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Label Mix Interview - Kudatah

Nina Label Mix

Boundary-pushing music, from Edmonton, Canada to the world.

By editorial


Edmonton, Alberta, Canada is known for subzero temperatures and the biggest indoor shopping mall in North America, but it is not as known for its electronic music scene. That’s what makes Kudatah so special. The label was started in 2016 and has since existed as a vehicle for artists from Edmonton to get their tunes out to the world. 

In that time, Kudatah has released a nice variety of boundary-pushing electronic music, and their session for Nina reflects that history—it features jungle, footwork, club, and beyond. The mix also features music from all three label heads under various monikers. Brandon Smith makes music as Text Chunk, Carter Booth as Hard K, and Sven Shappka as Sven K. We sent over some questions to Booth and Smith; listen to the mix and read their answers below.

Kudatah - Nina Label Mix 033
Kudatah - Nina Label Mix 033Nina Label Mix

Where are you based?

Carter: We’re based in Edmonton, Alberta, North America's most northern major city, often referred to as an isolated frozen tundra. Edmonton is a huge, sprawling city with lots of forests and highway roads, and everything is extremely spread out. It’s below freezing eight to nine months out of the year, making it incredibly challenging for people in the arts and music scene to do much of anything event-wise. Great environment for locking in. It’s not all gloomy, though. The summers in Edmonton are pretty great. We have a vibrant river valley and long days filled with sunlight. The Canadian Rockies are also pretty close. All in all, it’s a unique environment to live in and create art.

Can you describe your label mix?

Brandon: Our label mix features music that us three have either made, or had a hand in creating/producing, or it comes directly from the label's catalog, as well as a few cheeky unreleased and forthcoming bits. We aim for people listening to this mix to break free from the shackles of algorithm-core music. Everything here is homemade, fresh out of the oven, hot off the grill, and right out of a cooler full of ice.

What inspired you to start a label?

Brandon: Since 2016, the local music scene in Edmonton has been virtually non-existent for us. There were and still are really no platforms or opportunities locally available, and our work went largely unnoticed in our isolated tundra. We quickly recognized the need to create our own opportunities and the lack of local support, so we founded Kudatah and focused solely on creating a significant online presence. Since then, we’ve established a platform for our creative endeavors and solidified Kudatah as a significant force in the global music scene. Our innovative approach and commitment to pushing boundaries have gained us recognition and respect worldwide. Embracing the digital landscape early on allowed us to transcend the limitations of our location and reach a much wider audience, which has been instrumental in our growth and success as a label.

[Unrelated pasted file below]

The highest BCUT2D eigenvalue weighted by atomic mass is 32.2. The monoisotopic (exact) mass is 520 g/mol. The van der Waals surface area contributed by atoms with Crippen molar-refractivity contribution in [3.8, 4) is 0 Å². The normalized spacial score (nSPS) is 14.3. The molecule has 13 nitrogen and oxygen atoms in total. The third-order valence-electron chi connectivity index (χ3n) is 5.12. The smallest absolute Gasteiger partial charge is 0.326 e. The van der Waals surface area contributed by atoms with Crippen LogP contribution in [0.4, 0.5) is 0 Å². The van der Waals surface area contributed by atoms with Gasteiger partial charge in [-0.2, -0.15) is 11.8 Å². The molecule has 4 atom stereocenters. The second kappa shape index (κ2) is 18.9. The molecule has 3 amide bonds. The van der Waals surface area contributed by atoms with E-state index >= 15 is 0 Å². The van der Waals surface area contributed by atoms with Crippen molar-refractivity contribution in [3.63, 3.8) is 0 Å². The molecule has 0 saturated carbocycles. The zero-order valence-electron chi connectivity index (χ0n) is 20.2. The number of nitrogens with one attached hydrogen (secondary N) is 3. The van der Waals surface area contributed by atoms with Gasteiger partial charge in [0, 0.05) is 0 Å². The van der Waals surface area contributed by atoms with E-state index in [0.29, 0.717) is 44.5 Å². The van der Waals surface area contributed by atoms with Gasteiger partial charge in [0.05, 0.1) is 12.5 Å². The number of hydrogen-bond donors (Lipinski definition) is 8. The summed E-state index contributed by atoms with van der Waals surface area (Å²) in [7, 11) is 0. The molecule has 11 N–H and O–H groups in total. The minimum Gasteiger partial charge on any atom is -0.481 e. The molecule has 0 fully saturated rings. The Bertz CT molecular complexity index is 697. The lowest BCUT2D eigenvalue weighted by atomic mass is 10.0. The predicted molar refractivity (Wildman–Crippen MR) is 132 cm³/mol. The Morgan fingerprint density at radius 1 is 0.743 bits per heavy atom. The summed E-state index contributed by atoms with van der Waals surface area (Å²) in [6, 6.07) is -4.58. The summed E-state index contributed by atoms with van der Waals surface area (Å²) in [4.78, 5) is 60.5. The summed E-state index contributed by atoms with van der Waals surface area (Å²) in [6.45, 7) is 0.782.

Does your label have a sound or a mission?

Carter: Our mission is to push the boundaries of electronic sound and stay in business. We use a special ice-powered server to store all our label’s music. In winter, this is no issue, but it costs us a fortune in the summer. So we need to make enough money to keep our ice maker working... 

Brandon: In all seriousness, our focus is on fostering a sense of community and creativity, collaborating with a wide network of artists we think are influential and prolific in some way. The sound of the label is extremely broad, so it’s difficult to give it a singular label.

Tell us about your scene(s).

Brandon: Edmonton doesn’t have much of a music scene. The city is sprawling, and the arts are often overlooked, making it challenging for musicians and artists to thrive. While there are pockets of activity, most people and groups here struggle to gain sustainable support. Online is another story, but even then, breaking through the noise of algorithms in recent years makes it difficult to establish a presence. Despite these obstacles, we remain active and engaged, working on various projects and collaborations that keep us well-connected overall.

What's your A&R process?

Carter: We play NHL hockey highlights and hit shuffle on SoundCloud. If the song goes well with someone getting cross-checked, we send the artist an offer for a 360 deal. This hasn’t been the most effective method, and we’re considering changing our process. But we really enjoy watching hockey highlights. Let’s go Oilers!

What labels do you look up to?

Carter: UMG, Sony, anything involving Lyor Cohen, Alamo Records.

Brandon: Ilian Tape, Dream Catalogue, Dance Mania, MAW Records, XL, Top Billin, Goon Club Allstars, Night Slugs, The Null Corporation, Juke Trax, and many, many others.

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